Greg Davis ’08 discusses his experiences in Prof. Michael Stark‘s course, Observational Astronomy
Greg Davis ’08 is a physics major. This semester he took the course Observational Astronomy with Michael Stark, assistant professor of physics. The following is a first-person account of his experiences.
- Students Participate in Hands-On Astronomy
There are many expectations that students have when coming to college, and with a little bit of effort, they can be fulfilled. One such expectation I had was that a liberal arts college should broaden the horizons of its students, even if you are a physics major like I am.
Observational Astronomy has allowed me to do exactly that. Ever since my sophomore year in high school, I have taken photography classes, worked as a photographer’s assistant in a studio, and been hired as a photographer. However, there are many more interesting and useful ways to use photography than anything I had done prior to Observational Astronomy. Since the class was small, only two students this semester, it allowed Professor Stark to be very flexible in the material taught.
Coming in to the class I knew basically nothing about astronomy or techniques used to observe what is outside of our planet. The emphasis in class was not to labor through problems, but rather to understand how astronomers obtain information. By the end of the semester, we observed the sky using everything from the naked eye to the radio telescope on top of the science building.
Now how has photography managed to become incorporated with what we have done? By using a simple adapter connected to my dSLR (a camera used by most photojournalists), I connected my camera to a telescope. By taking long exposures, the camera was able to resolve what is too faint for the naked eye to see. All of a sudden, nebulas, faint stars, etc. were visible. It was amazing how much is out there that your eyes cannot see, but a camera can.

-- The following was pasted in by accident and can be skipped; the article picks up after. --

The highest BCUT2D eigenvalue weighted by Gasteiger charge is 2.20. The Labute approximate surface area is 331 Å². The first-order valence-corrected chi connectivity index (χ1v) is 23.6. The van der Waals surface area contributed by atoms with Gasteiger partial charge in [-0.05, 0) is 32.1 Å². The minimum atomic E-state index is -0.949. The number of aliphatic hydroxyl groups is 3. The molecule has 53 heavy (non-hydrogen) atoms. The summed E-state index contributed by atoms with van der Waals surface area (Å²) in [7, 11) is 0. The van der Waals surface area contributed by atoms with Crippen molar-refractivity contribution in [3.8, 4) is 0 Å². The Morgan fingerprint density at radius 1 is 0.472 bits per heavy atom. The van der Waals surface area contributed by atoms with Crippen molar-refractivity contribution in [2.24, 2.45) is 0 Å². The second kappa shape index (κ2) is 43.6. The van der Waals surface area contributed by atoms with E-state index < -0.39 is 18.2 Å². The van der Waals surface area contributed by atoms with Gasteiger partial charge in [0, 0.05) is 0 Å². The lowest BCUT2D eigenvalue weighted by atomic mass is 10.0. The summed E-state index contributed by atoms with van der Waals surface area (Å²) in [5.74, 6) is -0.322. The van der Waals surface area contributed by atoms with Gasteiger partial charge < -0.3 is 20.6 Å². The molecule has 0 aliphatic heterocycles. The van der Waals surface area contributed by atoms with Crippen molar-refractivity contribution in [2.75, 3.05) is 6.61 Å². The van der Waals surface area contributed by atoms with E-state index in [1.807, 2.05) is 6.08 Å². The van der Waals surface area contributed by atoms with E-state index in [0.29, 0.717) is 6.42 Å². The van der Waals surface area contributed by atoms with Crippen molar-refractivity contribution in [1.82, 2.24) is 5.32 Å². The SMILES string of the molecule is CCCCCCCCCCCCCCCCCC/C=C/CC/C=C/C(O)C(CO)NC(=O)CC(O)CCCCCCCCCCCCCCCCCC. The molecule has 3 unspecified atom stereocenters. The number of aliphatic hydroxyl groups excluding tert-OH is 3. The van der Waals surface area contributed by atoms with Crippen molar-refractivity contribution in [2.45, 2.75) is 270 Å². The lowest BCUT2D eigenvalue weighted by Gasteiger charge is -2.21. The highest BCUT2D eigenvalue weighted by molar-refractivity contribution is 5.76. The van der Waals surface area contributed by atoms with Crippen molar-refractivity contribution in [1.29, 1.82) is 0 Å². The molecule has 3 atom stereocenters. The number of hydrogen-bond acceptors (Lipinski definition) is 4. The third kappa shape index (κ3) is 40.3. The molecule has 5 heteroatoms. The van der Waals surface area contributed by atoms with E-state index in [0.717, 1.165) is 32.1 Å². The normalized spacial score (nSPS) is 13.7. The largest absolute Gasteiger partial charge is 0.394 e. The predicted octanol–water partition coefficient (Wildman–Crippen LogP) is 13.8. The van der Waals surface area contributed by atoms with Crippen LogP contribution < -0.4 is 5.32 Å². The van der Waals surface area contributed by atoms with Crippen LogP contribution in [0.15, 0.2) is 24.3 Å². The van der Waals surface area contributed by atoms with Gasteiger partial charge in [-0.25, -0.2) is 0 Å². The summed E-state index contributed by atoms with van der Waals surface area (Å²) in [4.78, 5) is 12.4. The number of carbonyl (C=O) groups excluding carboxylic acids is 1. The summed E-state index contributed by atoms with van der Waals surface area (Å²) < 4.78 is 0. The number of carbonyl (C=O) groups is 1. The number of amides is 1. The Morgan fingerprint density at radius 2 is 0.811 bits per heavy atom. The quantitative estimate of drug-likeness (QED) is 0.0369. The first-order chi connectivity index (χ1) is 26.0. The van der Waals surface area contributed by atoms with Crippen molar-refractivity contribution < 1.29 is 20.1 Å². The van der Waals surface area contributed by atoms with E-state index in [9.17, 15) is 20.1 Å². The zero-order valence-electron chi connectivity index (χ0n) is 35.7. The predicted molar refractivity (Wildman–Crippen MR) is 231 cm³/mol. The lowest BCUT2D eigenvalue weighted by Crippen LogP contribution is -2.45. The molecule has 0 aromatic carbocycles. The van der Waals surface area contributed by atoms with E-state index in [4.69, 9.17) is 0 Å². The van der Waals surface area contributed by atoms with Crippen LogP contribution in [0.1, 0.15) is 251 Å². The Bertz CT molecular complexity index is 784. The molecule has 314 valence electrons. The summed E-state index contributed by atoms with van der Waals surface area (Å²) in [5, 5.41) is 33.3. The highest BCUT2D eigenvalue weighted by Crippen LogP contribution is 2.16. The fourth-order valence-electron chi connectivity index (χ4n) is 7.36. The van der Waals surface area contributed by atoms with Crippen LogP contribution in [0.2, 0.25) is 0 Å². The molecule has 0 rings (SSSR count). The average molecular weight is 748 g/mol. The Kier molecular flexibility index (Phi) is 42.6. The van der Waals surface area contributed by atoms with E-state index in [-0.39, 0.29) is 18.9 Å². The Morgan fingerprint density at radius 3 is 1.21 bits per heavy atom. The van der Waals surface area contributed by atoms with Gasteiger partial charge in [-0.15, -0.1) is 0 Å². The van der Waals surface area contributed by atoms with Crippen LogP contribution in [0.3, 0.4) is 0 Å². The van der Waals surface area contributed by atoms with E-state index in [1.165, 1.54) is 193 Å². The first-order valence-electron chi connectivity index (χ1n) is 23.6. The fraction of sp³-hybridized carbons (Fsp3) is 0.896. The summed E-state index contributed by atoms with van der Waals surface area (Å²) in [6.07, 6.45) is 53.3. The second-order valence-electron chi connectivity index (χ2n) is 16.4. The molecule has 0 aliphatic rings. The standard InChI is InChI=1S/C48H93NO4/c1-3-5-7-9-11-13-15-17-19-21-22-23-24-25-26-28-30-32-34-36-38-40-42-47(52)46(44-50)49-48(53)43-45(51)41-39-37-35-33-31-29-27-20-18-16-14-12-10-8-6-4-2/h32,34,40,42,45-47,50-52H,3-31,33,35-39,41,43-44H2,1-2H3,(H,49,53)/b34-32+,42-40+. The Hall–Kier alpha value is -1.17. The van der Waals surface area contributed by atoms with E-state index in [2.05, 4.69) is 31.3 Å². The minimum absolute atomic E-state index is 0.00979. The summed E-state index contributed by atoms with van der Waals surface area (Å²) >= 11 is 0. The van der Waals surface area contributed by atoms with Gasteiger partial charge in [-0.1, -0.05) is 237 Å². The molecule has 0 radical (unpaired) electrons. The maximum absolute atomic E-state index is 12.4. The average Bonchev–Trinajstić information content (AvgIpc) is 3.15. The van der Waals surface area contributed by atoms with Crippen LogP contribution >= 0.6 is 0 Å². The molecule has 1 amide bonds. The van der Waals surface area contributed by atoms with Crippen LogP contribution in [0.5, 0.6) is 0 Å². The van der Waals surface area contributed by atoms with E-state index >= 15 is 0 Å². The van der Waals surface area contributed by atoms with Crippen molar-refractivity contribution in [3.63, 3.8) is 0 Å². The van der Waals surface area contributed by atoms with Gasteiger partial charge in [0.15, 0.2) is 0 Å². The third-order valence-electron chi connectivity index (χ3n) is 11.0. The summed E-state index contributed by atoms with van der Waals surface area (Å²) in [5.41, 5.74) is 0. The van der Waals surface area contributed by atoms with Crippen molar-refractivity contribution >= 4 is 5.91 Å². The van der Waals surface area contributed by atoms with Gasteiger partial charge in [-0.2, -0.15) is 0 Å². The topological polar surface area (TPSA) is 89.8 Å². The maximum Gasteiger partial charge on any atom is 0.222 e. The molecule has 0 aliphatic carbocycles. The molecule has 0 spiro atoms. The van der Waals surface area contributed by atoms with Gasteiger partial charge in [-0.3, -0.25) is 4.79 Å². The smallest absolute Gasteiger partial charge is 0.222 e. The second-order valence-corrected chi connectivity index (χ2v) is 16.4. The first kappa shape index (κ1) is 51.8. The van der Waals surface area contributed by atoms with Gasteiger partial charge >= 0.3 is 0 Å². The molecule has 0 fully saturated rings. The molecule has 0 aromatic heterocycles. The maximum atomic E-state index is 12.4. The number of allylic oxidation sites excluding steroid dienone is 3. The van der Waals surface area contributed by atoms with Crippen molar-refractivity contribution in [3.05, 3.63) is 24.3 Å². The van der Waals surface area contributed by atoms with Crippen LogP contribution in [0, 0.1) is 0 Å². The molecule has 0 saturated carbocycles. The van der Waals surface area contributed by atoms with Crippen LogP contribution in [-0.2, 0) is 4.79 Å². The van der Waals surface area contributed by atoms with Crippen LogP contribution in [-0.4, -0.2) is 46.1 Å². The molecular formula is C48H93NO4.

Professor Stark was eager to help me actually do astrophotography myself and was just as excited about the possibilities as I was. Not only did we use my dSLR to observe, but the physics department also has an astronomical CCD (a sensor found in dSLRs for image detection). By using different color filters, the CCD can observe specific wavelengths at a time. With these photographs, we can categorize stars by size. Through compiling three filtered photographs taken by the CCD, we formed a color image and had a more accurate representation of what we were observing.
Now the class was not only about using photography alongside astronomy. We also worked on a lab that I was never expecting: observations of the sun. Professor Stark ordered a few lenses over the summer and a fiber optic cable. We mounted the lenses on a telescope stand and then connected the lenses to the fiber optic cable. This fiber optic cable was then connected to the spectrometer in a physics lab. The spectrometer was connected to a computer to measure and graph the intensity of light at different wavelengths.
By running this experiment twice and directing the lens at each side of the sun, we could calculate the rate of rotation of the sun through the Doppler shift. The Doppler Shift is the effect of how the measured wavelength of light changes as velocity changes. For example: If a car is coming toward you and honking its horn, it sounds like a higher pitch than it does when the car is traveling away from you. Just as with sound, you can measure this effect with light and the color will be different on each side of the sun (one side is rotating away, and the other towards you) since the wavelength and frequency appear to change.
Needless to say, Observational Astronomy has been one of the most interesting electives I have taken so far. There is an endless amount of sky out there to be explored, and through the techniques I have learned I have been able to have an intimate learning experience while having the class catered to my interests. I could not have expected more.